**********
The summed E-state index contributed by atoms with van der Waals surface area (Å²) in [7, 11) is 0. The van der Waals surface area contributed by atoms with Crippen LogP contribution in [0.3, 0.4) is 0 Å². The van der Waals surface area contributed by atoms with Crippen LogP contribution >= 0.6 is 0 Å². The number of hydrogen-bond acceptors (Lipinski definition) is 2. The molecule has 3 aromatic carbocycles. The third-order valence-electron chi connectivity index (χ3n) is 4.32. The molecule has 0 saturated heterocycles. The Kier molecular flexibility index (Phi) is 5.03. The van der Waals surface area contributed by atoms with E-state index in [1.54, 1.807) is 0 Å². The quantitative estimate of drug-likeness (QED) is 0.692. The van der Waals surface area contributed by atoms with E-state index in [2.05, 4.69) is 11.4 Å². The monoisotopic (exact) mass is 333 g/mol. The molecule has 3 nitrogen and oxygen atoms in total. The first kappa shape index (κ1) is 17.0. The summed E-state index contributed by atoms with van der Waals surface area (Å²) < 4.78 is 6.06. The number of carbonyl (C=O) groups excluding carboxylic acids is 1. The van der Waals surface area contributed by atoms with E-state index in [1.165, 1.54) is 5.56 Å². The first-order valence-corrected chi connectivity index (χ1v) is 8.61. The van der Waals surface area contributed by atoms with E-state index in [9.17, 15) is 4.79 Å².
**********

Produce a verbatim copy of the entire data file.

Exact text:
The summed E-state index contributed by atoms with van der Waals surface area (Å²) in [7, 11) is 0. The van der Waals surface area contributed by atoms with Crippen LogP contribution in [0.3, 0.4) is 0 Å². The van der Waals surface area contributed by atoms with Crippen LogP contribution >= 0.6 is 0 Å². The number of hydrogen-bond acceptors (Lipinski definition) is 2. The molecule has 3 aromatic carbocycles. The third-order valence-electron chi connectivity index (χ3n) is 4.32. The molecule has 0 saturated heterocycles. The Kier molecular flexibility index (Phi) is 5.03. The van der Waals surface area contributed by atoms with E-state index in [1.54, 1.807) is 0 Å². The quantitative estimate of drug-likeness (QED) is 0.692. The van der Waals surface area contributed by atoms with E-state index in [2.05, 4.69) is 11.4 Å². The monoisotopic (exact) mass is 333 g/mol. The molecule has 3 nitrogen and oxygen atoms in total. The first kappa shape index (κ1) is 17.0. The summed E-state index contributed by atoms with van der Waals surface area (Å²) < 4.78 is 6.06. The number of carbonyl (C=O) groups excluding carboxylic acids is 1. The van der Waals surface area contributed by atoms with E-state index in [1.165, 1.54) is 5.56 Å². The first-order valence-corrected chi connectivity index (χ1v) is 8.61. The van der Waals surface area contributed by atoms with E-state index in [9.17, 15) is 4.79 Å².